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At the base of contemporary capitalist society lies the principle of private property, owing to which society is divided into two fundamental classes--the capitalists and the proletariat. The former and less numerous class possesses all the capital, the tools and means of production, while the latter and more numerous class is deprived of all these and possess only its labor-power, both physical and intellectual. Under the pressure of need, the working class sells this power to the capitalists at a price below its real value; the unremunerated part of labor power finds its way, in the form of surplus value, into the pockets of the capitalists. As a result, the latter class is in possession of fabulous wealth, while the proletariat and kindred social groups are afflicted by dire poverty. This contrast stands out most boldly in countries of highly developed capitalism. This contemporary economic order is defended by the entire might of the state, with its morality and its religions;.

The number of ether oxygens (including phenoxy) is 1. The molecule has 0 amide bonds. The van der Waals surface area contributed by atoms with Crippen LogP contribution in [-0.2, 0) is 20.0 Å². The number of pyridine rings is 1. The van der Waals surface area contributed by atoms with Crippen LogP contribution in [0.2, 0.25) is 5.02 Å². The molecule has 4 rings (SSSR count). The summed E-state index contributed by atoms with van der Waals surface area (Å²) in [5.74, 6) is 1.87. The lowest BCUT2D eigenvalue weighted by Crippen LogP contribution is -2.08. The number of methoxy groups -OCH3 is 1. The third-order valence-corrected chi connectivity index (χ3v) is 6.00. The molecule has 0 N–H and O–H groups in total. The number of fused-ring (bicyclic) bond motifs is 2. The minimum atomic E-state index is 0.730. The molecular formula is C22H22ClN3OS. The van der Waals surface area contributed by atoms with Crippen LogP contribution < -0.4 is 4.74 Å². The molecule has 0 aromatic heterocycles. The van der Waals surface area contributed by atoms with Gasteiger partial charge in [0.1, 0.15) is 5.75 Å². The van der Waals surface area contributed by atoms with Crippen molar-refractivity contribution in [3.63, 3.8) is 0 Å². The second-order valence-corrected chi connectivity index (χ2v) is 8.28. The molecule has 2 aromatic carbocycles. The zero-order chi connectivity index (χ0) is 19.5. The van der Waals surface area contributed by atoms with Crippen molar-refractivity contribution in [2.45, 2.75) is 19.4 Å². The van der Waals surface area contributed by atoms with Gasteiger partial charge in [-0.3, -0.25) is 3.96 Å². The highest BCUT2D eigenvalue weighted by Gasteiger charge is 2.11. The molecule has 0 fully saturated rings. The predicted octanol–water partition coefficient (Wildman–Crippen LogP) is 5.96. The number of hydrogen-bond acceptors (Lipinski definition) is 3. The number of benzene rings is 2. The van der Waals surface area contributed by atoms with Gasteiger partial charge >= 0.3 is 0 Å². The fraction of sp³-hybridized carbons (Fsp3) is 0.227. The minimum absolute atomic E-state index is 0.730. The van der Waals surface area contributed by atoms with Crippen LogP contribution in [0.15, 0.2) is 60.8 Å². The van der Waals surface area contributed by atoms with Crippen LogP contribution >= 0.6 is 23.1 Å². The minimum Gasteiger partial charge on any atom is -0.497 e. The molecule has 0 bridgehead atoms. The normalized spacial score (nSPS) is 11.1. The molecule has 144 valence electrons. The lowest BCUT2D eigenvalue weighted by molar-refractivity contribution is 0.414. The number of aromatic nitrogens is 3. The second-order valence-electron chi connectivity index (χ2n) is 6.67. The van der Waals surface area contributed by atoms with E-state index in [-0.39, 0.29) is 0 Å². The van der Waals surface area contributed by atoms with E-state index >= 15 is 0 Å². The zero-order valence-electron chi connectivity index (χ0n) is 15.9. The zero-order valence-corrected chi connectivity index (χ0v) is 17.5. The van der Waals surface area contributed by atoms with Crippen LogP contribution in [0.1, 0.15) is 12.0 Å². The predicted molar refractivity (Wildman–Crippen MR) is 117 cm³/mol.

Capitalist production is commodity production; that is to say, its products are made for the market. The market is the most important feature of the system of distributing goods under capitalism. In such a society, everything is based on purchase and sale. The people, selling to the capitalists their physical and intellectual energy, are a kind of commodity--a living commodity--and the results of their activities, both in the material field and in the domains of science, art and morals, are also marketable goods. Hence a small group of exploiters enjoys the greater share of the fruits of modern science and technology, the fruits--in other words--of the progress of mankind as a whole.

Owing to the economic inequality of the two parties, the principles of free labor and voluntary contract, inherent in the hire of workers, are advantageous only to the capitalists, and any attempt on the part of the proletariat to equalize the conditions of the two parties to the agreement results in persecution by the state, which is intent on defending the privileges of capital.

Scientific and technological progress leads to an enormous mechanization of production, and this process, in turn, results in the concentration of capital and the proletarianization of the population. The mechanization of production makes the capitalists increasingly independent of manpower,

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